FSB releases its Final Report on Foreign Exchange Benchmarks30 September 2014
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The FSB is today releasing the final version of its report on foreign exchange (FX) rate benchmarks. This report has been prepared in light of discussions with a range of FX market participants across the globe, along with submissions received in response to an interim report published in July 2014 for wider public consultation. The report sets out a number of recommendations for reform in the FX markets and in the benchmark rates that have been identified as pre-eminent by market participants - in particular, the WM/Reuters (WMR) 4pm London fix produced by the WM Company. These recommendations fall into the following broad categories:
- the calculation methodology of the WMR benchmark rates;
- recommendations from a review by the International Organization of Securities Commissions (IOSCO) of the WM fixes - this review is included in the report published today, and is also being published separately by IOSCO;
- the publication of reference rates by central banks;
- market infrastructure in relation to the execution of fix trades; and
- the behaviour of market participants around the time of the major FX benchmarks (primarily the WMR 4pm London fix).
The work of the FSB in this area was initiated in response to concerns raised in 2013 about the integrity of FX benchmarks. These concerns stemmed particularly from the incentives for potential market malpractice linked to the structure of trading around the benchmark fixings. As a result, the FSB Plenary formed a working group to focus on FX benchmarks. The mandate of the group was to undertake analysis of the FX market structure and incentives that may promote particular types of trading activity around the benchmark fixings. The group was tasked to propose possible remedies to address these adverse incentives as well as to examine whether there is a need and scope to improve the construction of the benchmarks themselves. Based on discussions with the relevant market sectors, the FSB believes that all the recommendations above can and will be accepted and implemented by the market groups concerned. This should deliver a substantial improvement in market structure and conduct. But investigations into alleged misconduct are ongoing across a range of markets, and it is possible that the authorities will ultimately conclude that regulatory change is needed to promote or ensure appropriate behaviours and/or to implement the recommendations of this report.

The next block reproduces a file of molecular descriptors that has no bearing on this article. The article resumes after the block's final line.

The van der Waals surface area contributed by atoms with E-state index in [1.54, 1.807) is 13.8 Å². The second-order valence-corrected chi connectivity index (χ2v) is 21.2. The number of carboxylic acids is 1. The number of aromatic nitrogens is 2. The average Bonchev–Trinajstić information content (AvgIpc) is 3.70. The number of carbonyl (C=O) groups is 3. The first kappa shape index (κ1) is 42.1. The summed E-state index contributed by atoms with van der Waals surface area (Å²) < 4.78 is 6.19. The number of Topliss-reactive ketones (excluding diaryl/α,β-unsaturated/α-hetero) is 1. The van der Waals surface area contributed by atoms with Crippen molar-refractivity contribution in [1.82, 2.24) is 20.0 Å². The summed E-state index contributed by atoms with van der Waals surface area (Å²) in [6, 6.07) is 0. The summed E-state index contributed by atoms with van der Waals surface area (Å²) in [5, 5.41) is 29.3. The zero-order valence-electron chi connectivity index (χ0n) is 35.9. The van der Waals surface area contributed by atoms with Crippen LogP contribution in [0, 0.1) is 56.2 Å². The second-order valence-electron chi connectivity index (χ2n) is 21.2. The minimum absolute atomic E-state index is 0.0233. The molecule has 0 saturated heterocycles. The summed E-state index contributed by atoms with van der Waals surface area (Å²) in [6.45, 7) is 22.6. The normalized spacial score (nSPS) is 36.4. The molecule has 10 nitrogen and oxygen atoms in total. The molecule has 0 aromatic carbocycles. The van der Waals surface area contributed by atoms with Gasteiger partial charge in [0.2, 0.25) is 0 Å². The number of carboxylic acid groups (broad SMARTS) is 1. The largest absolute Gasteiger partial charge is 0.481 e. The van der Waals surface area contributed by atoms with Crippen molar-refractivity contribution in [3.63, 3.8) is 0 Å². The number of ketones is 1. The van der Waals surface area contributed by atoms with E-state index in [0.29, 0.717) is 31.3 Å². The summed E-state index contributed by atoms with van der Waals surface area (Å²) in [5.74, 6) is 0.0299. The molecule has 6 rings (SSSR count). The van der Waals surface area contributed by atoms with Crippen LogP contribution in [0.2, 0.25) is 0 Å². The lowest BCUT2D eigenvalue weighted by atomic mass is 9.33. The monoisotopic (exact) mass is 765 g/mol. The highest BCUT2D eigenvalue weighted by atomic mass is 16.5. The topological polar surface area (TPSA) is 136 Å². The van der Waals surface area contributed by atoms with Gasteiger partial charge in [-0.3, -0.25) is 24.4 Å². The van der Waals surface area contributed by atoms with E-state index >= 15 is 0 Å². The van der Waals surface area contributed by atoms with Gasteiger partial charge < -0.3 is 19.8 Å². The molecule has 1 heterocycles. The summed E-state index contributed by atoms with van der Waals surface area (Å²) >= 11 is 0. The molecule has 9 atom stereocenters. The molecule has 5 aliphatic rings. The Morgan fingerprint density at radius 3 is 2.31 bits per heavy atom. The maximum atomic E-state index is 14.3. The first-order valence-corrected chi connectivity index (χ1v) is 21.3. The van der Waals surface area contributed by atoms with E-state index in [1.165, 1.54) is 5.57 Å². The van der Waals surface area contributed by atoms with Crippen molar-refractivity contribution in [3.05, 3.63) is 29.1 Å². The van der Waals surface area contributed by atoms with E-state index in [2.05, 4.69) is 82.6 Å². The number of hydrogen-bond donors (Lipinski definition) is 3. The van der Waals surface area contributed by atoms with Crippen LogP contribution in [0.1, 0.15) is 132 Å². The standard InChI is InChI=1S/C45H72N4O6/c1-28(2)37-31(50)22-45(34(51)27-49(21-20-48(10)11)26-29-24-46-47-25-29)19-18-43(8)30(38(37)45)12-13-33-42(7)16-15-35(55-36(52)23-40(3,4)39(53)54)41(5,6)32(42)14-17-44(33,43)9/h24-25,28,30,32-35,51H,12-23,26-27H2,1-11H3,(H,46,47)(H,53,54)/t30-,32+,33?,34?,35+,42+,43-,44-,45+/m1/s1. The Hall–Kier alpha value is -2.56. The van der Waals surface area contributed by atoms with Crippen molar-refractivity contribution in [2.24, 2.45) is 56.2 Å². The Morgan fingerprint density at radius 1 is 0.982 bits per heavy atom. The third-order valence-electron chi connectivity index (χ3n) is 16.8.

Notes to editors
The work of the FX benchmark group was completely independent of the various conduct investigations into allegations of manipulation of foreign exchange markets being undertaken in different jurisdictions and the group did not have access to the evidence that is being considered by the relevant authorities. The FX benchmark group was co-chaired by Guy Debelle (Assistant Governor, Financial Markets, Reserve Bank of Australia) and Paul Fisher (Deputy Head of the Prudential Regulation Authority: Bank of England: The FSB has been established to coordinate at the international level the work of national financial authorities and international standard setting bodies and to develop and promote the implementation of effective regulatory, supervisory and other financial sector policies in the interest of financial stability. It brings together national authorities responsible for financial stability in 24 countries and jurisdictions, international financial institutions, sector-specific international groupings of regulators and supervisors, and committees of central bank experts. The FSB also conducts outreach with 65 other jurisdictions through its six regional consultative groups.
The FSB is chaired by Mark Carney, Governor of the Bank of England. Its Secretariat is located in Basel, Switzerland, and hosted by the Bank for International Settlements.